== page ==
1. Moody's projects that gradual economic recovery of 2018 will continue this year in Sub-Saharan Africa.
  2. IMF programs to support the continent's outlook and reform impetus for 2019. 
  3. Moody's says government debt ratios to deteriorate only marginally or stabilise in 2019.

Nigeria and South Africa's economies will recover slowly in 2019 but the two countries will remain well below levels seen in the first half of the decade, Moody's Investors Service said in a report today.

This, Moody's says, stem from credit challenges from fiscal and external vulnerabilities amid tightening global liquidity conditions and rising global trade tension.

According to the report, Moody's projects that real GDP growth in South Africa will reach 1.3% in 2019 from an estimated 0.5% in 2018 while growth in Nigeria will reach 2.3% in 2019 from an estimated 1.9% in 2018 – the biggest economies in Africa.

The report, "Sovereigns - Sub-Saharan Africa: 2019 outlook negative as fiscal, external challenges persist despite easing pressures,” projects that gradual economic recovery of 2018 to continue this year in Sub-Saharan Africa.

“Sub-Saharan African sovereigns' negative outlook for 2019 reflects credit challenges that stem from fiscal and external vulnerabilities amid tightening global liquidity conditions and rising global trade tensions, despite gradually improving growth prospects.

Moodyʼs Investors Service
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Daniela Re Fraschini, Assistant Vice President at Moody's, said, "Our negative outlook for sovereigns in Sub-Saharan Africa is driven by persistent credit challenges related to their ongoing fiscal and external vulnerabilities."

“That said, we expect credit pressures to ease relative to previous years, despite a more challenging external environment, as credit profiles display some resilience at their lower rating levels."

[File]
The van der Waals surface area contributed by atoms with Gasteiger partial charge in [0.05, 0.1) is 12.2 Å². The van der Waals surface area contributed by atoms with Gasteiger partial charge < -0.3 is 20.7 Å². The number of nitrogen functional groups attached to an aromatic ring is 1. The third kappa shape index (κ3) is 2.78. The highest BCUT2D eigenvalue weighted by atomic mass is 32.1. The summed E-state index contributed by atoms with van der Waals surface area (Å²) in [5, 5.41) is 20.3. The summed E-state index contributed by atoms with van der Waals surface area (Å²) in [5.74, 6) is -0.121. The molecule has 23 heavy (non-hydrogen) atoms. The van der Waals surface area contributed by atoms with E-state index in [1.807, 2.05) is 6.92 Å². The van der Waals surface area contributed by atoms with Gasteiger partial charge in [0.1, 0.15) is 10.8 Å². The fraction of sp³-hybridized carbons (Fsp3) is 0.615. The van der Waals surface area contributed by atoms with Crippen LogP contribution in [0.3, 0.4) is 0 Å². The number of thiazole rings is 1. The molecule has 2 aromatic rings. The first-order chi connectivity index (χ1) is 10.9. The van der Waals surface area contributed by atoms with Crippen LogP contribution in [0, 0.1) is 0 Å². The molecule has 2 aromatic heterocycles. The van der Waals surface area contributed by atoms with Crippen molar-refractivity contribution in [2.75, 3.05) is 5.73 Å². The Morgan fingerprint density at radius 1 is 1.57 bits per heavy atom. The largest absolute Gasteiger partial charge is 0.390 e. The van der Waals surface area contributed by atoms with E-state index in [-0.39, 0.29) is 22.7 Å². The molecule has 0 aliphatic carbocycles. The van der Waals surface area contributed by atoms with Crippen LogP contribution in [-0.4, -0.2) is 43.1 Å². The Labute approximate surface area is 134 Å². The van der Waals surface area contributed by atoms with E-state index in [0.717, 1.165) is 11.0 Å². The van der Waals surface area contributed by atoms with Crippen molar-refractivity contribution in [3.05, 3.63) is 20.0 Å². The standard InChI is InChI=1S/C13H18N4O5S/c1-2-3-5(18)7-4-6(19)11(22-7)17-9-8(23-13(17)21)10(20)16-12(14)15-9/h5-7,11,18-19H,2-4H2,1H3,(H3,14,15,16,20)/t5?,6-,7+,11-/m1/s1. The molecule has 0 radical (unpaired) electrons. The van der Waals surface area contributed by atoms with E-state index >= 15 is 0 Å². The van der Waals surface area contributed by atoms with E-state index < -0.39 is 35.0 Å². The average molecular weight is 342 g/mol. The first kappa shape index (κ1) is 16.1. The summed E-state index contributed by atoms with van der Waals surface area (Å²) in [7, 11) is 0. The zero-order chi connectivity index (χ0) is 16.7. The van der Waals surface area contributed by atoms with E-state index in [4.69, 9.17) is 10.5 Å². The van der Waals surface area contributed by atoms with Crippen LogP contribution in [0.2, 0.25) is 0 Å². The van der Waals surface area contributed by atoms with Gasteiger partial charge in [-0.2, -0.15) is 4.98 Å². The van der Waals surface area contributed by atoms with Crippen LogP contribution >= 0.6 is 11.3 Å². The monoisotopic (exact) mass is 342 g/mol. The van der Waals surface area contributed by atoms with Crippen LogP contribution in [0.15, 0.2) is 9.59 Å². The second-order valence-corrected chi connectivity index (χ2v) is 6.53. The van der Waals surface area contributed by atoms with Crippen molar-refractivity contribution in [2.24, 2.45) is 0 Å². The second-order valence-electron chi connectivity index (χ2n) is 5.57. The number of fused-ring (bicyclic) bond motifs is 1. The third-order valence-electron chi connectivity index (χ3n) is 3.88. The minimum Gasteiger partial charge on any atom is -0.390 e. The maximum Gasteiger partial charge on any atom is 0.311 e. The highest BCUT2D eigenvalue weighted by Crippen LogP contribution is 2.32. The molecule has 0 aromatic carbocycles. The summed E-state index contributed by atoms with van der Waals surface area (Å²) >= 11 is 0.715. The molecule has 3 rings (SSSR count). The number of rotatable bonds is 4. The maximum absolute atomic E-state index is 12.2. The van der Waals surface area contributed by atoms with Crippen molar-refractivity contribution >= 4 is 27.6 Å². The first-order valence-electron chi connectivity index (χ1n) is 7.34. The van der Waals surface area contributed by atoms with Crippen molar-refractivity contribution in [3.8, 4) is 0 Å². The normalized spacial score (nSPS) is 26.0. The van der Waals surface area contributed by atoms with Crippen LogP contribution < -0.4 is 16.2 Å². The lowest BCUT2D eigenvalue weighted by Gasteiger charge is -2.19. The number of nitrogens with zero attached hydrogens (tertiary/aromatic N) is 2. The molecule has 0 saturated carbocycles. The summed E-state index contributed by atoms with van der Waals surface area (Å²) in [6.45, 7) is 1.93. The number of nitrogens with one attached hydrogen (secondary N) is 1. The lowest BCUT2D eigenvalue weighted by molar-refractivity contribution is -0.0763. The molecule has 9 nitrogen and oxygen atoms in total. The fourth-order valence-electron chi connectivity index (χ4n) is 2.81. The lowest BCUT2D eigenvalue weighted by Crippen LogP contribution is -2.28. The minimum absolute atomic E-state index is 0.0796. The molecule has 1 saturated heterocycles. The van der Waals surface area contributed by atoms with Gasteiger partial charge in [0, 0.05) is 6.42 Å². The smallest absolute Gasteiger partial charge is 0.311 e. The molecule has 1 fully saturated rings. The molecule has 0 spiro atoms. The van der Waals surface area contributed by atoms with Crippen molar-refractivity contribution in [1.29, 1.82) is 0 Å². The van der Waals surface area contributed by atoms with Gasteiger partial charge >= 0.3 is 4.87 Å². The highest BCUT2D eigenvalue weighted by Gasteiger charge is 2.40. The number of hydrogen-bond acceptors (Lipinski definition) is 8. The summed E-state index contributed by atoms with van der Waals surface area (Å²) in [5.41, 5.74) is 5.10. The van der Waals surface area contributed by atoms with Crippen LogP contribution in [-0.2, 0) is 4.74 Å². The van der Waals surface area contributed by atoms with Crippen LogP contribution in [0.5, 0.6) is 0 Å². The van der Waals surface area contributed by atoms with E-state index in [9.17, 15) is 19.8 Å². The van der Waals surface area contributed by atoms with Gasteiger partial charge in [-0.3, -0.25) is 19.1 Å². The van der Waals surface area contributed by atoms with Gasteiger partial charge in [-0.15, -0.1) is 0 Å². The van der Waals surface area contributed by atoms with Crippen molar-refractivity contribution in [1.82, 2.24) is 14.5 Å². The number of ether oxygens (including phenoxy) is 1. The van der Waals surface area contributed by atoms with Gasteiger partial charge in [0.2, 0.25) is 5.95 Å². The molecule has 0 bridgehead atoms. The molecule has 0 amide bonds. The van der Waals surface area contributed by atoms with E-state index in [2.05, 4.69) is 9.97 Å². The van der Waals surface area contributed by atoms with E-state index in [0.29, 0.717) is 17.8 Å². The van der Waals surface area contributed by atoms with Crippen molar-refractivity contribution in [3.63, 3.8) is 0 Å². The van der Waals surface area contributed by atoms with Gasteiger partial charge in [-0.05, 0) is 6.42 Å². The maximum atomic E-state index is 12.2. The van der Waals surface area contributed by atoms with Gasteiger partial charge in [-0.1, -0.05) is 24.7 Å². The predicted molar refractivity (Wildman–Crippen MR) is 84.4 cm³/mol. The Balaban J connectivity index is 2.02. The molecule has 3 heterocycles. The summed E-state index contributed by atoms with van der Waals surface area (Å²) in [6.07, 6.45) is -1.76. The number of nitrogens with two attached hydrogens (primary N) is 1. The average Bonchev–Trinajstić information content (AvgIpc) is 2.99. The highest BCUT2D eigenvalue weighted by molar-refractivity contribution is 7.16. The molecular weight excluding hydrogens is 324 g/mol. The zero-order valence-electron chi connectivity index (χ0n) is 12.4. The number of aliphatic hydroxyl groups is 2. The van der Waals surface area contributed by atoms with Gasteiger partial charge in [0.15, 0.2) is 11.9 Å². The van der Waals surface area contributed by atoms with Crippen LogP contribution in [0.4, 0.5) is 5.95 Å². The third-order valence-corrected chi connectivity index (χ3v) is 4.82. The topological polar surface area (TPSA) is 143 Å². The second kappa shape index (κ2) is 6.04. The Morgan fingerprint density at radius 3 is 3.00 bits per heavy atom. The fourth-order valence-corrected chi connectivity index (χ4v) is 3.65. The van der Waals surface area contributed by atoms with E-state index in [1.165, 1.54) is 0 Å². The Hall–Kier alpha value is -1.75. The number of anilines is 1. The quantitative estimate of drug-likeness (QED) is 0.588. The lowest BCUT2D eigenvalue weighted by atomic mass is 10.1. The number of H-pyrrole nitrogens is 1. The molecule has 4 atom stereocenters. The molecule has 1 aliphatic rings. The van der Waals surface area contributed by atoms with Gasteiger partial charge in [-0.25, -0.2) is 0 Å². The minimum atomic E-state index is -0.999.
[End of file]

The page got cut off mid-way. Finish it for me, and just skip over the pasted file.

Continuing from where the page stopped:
Moody's says 15 of the 21 sovereigns that it rates in the Sub-Saharan Africa (SSA) region have a stable outlook, while six hold a negative outlook.

The fiscal outlook for SSA

In the report, the credit rating service said the presence of IMF programs throughout the regions will support the continent's outlook and reform impetus for 2019. 

Most governments across the region plan further fiscal consolidation this year, although progress remains gradual amid still soft growth conditions in some cases.

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African nations in debt

With few exceptions, Moody's expects government debt ratios to deteriorate only marginally or stabilise in 2019, reflecting ongoing fiscal consolidation and the positive impact of higher growth rates on the denominator of debt-to-GDP. 

Debt trajectories for a number of sovereigns remain vulnerable to lower-than-expected growth, exchange rate depreciation and contingent liability risk from weak state-owned enterprises. Debt affordability will continue to weaken in a number of countries.”

Moody's also highlighted political risk - ranging from domestic civil unrest, conflicts, succession risk, or simply from policy unpredictability - as key credit constraint for several SSA sovereigns.